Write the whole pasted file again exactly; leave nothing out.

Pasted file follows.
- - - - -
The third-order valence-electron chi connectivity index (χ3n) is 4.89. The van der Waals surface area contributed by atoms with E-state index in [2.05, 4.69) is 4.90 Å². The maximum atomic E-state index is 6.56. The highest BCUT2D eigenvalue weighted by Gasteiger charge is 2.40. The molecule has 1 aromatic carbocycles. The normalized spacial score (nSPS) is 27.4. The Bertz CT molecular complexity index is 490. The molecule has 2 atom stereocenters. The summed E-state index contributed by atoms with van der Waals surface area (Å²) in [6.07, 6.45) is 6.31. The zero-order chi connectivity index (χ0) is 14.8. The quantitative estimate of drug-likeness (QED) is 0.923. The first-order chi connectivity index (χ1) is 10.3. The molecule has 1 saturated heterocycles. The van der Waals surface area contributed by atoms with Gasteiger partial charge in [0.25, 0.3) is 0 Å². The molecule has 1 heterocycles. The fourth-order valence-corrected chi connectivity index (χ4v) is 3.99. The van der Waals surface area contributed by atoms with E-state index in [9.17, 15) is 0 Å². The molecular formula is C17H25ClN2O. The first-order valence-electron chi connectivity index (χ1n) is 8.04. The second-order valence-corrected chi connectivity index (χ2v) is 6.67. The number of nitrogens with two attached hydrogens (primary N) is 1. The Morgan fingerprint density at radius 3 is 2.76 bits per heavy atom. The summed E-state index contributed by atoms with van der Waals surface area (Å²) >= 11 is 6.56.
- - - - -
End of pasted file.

The third-order valence-electron chi connectivity index (χ3n) is 4.89. The van der Waals surface area contributed by atoms with E-state index in [2.05, 4.69) is 4.90 Å². The maximum atomic E-state index is 6.56. The highest BCUT2D eigenvalue weighted by Gasteiger charge is 2.40. The molecule has 1 aromatic carbocycles. The normalized spacial score (nSPS) is 27.4. The Bertz CT molecular complexity index is 490. The molecule has 2 atom stereocenters. The summed E-state index contributed by atoms with van der Waals surface area (Å²) in [6.07, 6.45) is 6.31. The zero-order chi connectivity index (χ0) is 14.8. The quantitative estimate of drug-likeness (QED) is 0.923. The first-order chi connectivity index (χ1) is 10.3. The molecule has 1 saturated heterocycles. The van der Waals surface area contributed by atoms with Gasteiger partial charge in [0.25, 0.3) is 0 Å². The molecule has 1 heterocycles. The fourth-order valence-corrected chi connectivity index (χ4v) is 3.99. The van der Waals surface area contributed by atoms with E-state index in [9.17, 15) is 0 Å². The molecular formula is C17H25ClN2O. The first-order valence-electron chi connectivity index (χ1n) is 8.04. The second-order valence-corrected chi connectivity index (χ2v) is 6.67. The number of nitrogens with two attached hydrogens (primary N) is 1. The Morgan fingerprint density at radius 3 is 2.76 bits per heavy atom. The summed E-state index contributed by atoms with van der Waals surface area (Å²) >= 11 is 6.56.